Sunday, September 22, 2013

New Lawnmowers! And other neighbors



Even the proverbial black sheep!
 So, look at the new addition to the Lutheran compound here in Garoua Boulai!  Sheep now wander around eating grass.  Certainly a natural way to help keep the grass shorter!  And, that grass is growing fast since we are having LOTS of rain.  This is the rainiest part of the rainy season – steady, soaking rains like now and torrential downpours with lots of thunder and lightning at other times.  In between we get either overcast days or glorious sun (like yesterday).  All part of the natural cycle.

 The chickens (with rooster) continue to “visit.”  This photo was taken just outside my front door where they have made shallow impressions where they lay.  And the dogs continue to roam around.  A couple found a refuge from the rain and chill on my back porch.  (Notice they are not particularly well cared for.  It’s hard to provide food and medical care for dogs when there is often not enough for family…)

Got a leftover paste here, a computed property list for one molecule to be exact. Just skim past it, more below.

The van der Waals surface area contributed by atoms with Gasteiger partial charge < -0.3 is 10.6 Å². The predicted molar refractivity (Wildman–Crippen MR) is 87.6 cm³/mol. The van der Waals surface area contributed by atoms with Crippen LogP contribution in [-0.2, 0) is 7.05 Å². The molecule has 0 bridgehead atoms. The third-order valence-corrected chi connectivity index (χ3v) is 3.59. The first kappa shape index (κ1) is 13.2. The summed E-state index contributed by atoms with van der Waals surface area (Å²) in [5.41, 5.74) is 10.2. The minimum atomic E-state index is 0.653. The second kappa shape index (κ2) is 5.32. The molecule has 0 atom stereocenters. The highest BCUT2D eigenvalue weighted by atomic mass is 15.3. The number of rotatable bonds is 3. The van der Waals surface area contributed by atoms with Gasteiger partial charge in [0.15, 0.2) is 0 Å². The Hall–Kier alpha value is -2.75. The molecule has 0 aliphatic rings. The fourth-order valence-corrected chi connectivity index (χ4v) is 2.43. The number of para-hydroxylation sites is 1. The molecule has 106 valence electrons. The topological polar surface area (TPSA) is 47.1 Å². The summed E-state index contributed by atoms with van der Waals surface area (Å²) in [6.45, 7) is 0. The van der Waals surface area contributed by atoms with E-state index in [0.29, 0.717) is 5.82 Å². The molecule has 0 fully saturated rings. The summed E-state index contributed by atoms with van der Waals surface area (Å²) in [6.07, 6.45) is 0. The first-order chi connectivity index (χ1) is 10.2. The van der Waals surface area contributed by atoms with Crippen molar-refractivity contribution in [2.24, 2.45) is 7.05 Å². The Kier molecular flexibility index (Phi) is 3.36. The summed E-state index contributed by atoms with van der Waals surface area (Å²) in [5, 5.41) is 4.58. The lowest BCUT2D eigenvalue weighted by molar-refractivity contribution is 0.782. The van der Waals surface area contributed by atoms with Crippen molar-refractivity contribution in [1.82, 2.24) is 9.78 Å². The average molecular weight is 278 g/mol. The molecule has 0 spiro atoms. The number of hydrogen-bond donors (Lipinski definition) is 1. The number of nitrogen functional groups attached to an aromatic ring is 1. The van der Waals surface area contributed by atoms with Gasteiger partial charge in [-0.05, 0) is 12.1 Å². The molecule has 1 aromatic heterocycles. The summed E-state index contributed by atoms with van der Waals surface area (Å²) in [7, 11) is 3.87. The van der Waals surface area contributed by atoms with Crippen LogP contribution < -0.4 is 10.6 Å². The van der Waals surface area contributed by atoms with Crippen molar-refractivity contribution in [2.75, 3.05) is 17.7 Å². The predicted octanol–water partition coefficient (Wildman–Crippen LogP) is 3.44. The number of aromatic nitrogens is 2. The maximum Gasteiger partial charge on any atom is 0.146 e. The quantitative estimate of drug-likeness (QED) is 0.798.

Also wandering around near my house now are some pigs.  I swear the other day I saw a pig chasing a dog!  It sure looked like they were playing although I know it’s more likely that I got that backwards.  The next day a dog was definitely chasing a pig – and caught him.  He was squealing, well, like a stuck pig.  Fortunately, one of the human neighbors went and broke them apart. 

I am not sure who come into some money and was able to buy this livestock.  It is all free-ranging, though!  I don’t mind any of the noises they make – and I didn’t mind the frogs either.  But, recently, as it gets dark, the cicadas (or some such insect) start to “sing” and it’s like fingernails grating on a chalk board.  Several times I have had to leave the living room because their noise was so loud and grating.  I am glad they don’t sing all night – or all year long!